After an extensive outreach effort to member stations, PBS officials say they’re confident the low-power translator service that serves as many as 38 million public TV viewers will be safe from the FCC’s spectrum repack process.
By the time the FCC’s extended filing deadline passed June 1, operators of 688 translators carrying programming of 55 member stations had applied for new channels, according to Dana Golub, PBS VP of programs management. That figure includes translators owned by member stations and those licensed to entities such as local associations that operate translators and government agencies that carry PBS stations’ programming.
In the weeks before the filing deadline, Golub and other PBS representatives appeared at the PBS Annual Meeting in New Orleans, PBS TechCon in Las Vegas and the National Translator Association’s annual convention in Salt Lake City to try to ensure that every affected station and translator operator knew about resources available to help save their signals.
Operators of full-power stations can receive federal money from auction revenue to pay for moving their stations to new frequencies, but translators were not immediately made eligible for that assistance. T-Mobile, the wireless carrier that bought most of the former UHF broadcast TV spectrum the FCC auctioned last year, agreed to fund the costs for public TV translators to change channels if their existing channels are being displaced. Translators can be bumped when a full-power TV station is repacked onto another channel, for example. Many translators are on frequencies that are being removed from TV service.
“We did a tremendous amount of outreach, ending in personal phone calls to make sure nobody was taken by surprise,” Golub said.
A waiting game
Now that nearly all PBS member stations with affected translators have filed for new channels, most of the next steps are in the hands of the FCC.
The agency will likely take several weeks or even months to divide applicants into two groups, said Melodie Virtue, principal at Washington, D.C., law firm Garvey Schubert Barer. One will be “singleton” applications that do not conflict with any other station’s channel choice and can thus be granted quickly. The other will list groups of “mutually exclusive,” or MX, applications that conflict with each other. Those in the latter category must be resolved by technical settlements or face the possibility of going to auction.
In its outreach process, PBS urged member stations to coordinate with other broadcasters to try to avoid MX conflicts.
“There were none that we’ve heard about,” Golub said, “but that may just mean we haven’t heard.”
While translator operators await the singleton and MX lists from the FCC, they still have plenty of work to do. Even as they await FCC action on displacement applications, many stations have received, or may yet receive, “120-day letters” from T-Mobile notifying them that the wireless carrier plans to begin using its new spectrum within four months.
Those letters trigger an opportunity for stations to move under “Special Temporary Authority,” or STA, to new channels that will allow them to stay on the air while the FCC works through the permanent relicensing process.
Golub says T-Mobile is likely to issue more 120-day letters even after the FCC’s filing window has closed.
“Stations in that situation should disregard the window and proceed with relocation, file for an STA based on the channel they filed in the displacement window, and then proceed, hopefully, with relocation to that channel, assuming the channel is granted by the FCC,” she says.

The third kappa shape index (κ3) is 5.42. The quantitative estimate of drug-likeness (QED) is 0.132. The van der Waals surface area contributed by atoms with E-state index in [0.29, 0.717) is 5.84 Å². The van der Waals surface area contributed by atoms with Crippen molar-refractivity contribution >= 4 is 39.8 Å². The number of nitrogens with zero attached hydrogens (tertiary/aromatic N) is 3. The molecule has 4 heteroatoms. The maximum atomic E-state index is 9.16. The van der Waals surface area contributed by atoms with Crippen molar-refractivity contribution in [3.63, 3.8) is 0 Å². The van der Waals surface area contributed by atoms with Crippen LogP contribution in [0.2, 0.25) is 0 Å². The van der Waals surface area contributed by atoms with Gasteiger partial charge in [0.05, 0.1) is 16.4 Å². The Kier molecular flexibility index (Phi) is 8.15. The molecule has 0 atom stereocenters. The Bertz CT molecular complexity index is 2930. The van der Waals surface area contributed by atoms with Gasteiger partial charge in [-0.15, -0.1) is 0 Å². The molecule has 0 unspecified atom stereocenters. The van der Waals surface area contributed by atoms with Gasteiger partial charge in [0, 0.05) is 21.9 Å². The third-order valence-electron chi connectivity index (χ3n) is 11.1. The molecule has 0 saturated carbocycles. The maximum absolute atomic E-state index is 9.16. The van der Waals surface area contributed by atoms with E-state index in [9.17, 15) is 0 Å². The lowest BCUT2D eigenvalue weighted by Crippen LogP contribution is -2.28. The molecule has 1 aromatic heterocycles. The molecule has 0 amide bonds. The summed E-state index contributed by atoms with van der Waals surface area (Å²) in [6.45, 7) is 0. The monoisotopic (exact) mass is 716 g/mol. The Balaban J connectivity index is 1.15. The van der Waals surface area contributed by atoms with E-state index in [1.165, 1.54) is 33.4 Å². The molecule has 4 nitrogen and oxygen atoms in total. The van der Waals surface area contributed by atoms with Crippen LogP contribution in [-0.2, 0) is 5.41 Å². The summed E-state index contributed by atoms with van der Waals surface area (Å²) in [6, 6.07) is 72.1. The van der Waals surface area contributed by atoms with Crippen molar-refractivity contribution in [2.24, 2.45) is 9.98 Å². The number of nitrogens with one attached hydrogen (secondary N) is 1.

PBS is urging all its translator owners to immediately start planning their moves, whether under STA or awaiting a final grant. Each should figure out what equipment and services they’ll need for their channel change and apply for grants for reimbursement as soon as possible, Golub said.
“We want to maximize efficiency and our time and stations’ time,” Golub said. “But you don’t want to start buying equipment until you receive a commencement of operations letter [from T-Mobile] or a construction permit from the FCC.” Once those processes get underway, Golub says the grant program will move quickly to reimburse stations for expenses or provide advance payments when invoices are submitted.
More help from Congress?
Virtue says Congress may still appropriate some federal funding to assist in translator relocation. In late May, Golub and other PBS officials met with the FCC to review the guidelines for the PBS/T-Mobile program, urging the commission to adopt similar guidelines for federal repack funding. “We wanted to show the knowledge we’ve gained from handling this program,” Golub said.
Meanwhile, translator operators await the full results of the filing window that closed June 1. When the filings are sorted out, translator applicants may still face one more hurdle: Their applications will have second-class status to another set of low-power signals also eligible to be displaced to new channels. “Digital replacement translators,” or DRTs, are a special class of translators that filled in service, mostly for commercial stations, when full-power digital signals didn’t fully replicate analog TV coverage after the 2009 transition to digital TV.
“We don’t know how many DRTs are going to come in and have priority over translators,” Virtue said. “If you’re in an MX with a digital replacement translator, they automatically win without going to auction. We’re just hoping [PBS translators] don’t get bounced by any.”
In the meantime, she praised Golub’s and PBS’s hard work in preparing member stations for the translator filing window.
“There are so many deadlines that are overlapping, depending on what window you’re in and what you’re filing for,” she said. “It can make you go batty.”